Q: What about other methods of practice? These days there seem to be so many teachers and so many different systems of meditation that it is confusing.

A: It is like going into town. One can approach from the north, from the south-east, from many roads. Often these systems just differ outwardly. Whether you walk one way or another, fast or slow, if you are mindful, it is all the same. There is one essential point that all good practice must eventually come to – not clinging. In the end, all meditation systems must be let go of. Neither can one cling to the teacher. If a system leads to relinquishment, to not clinging, then it is correct practice.

You may wish to travel, to visit other teachers and try other systems. Some of you have already done so. This is a natural desire. You will find out that a thousand questions asked and knowledge of many systems will not bring you to the truth.

Eventually you will get bored. You will see that only by stopping and examining your own mind can you find out what the Buddha talked about. No need to go searching outside yourself. Eventually you must return to face your own true nature. Here is where you can understand the Dhamma.

Q: Is it necessary to sit for very long stretches?

A: No, sitting for hours on end is not necessary. Some people think that the longer you can sit, the wiser you must be. I have seen chickens sit on their nests for days on end! Wisdom comes from being mindful in all postures. Your practice should begin as you awaken in the morning. It should continue until you fall asleep. Don’t be concerned about how long you can sit. What is important is only that you keep watchful whether you are working or sitting or going to the bathroom.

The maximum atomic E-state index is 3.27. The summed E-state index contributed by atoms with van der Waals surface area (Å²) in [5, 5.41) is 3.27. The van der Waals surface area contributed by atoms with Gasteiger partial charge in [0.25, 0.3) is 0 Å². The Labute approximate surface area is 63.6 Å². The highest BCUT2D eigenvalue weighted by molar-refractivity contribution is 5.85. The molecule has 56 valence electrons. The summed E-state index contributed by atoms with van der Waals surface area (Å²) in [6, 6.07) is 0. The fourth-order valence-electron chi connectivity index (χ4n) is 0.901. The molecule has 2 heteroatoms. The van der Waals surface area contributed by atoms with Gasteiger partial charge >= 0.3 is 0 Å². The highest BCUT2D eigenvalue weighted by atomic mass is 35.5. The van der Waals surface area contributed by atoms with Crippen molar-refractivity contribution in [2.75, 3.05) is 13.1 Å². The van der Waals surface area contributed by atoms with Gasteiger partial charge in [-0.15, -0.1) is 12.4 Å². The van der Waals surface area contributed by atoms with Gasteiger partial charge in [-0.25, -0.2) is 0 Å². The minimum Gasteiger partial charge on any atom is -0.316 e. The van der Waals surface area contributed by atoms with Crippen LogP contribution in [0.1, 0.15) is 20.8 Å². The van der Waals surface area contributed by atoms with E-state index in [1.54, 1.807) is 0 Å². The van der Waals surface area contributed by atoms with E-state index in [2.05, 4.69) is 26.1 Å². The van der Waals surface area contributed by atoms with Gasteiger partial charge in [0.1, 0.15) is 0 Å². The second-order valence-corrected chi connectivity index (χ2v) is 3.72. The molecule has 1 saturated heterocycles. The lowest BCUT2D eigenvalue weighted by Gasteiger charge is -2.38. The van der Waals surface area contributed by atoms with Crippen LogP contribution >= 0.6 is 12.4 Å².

Each person has his own natural pace. Some of you will die at age fifty, some at age sixty-five, and some at age ninety. So, too, your practices will not all be identical. Don’t think or worry about this. Try to be mindful and let things take their natural course. Then your mind will become quieter and quieter in any surroundings. It will become still like a clear forest pool. Then all kinds of wonderful and rare animals will come to drink at the pool. You will see clearly the nature of all things in the world. You will see many wonderful and strange things come and go. But you will be still. Problems will arise and you will see through them immediately. This is the happiness of the Buddha.

Q: I still have very many thoughts. My mind wanders a lot even though I am trying to be mindful.

A: Don’t worry about this. Try to keep your mind in the present. Whatever there is that arises in the mind, just watch it. Let go of it. Don’t even wish to be rid of thoughts. Then the mind will reach its natural state. No discriminating between good and bad, hot and cold, fast and slow. No me and no you, no self at all. Just what there is.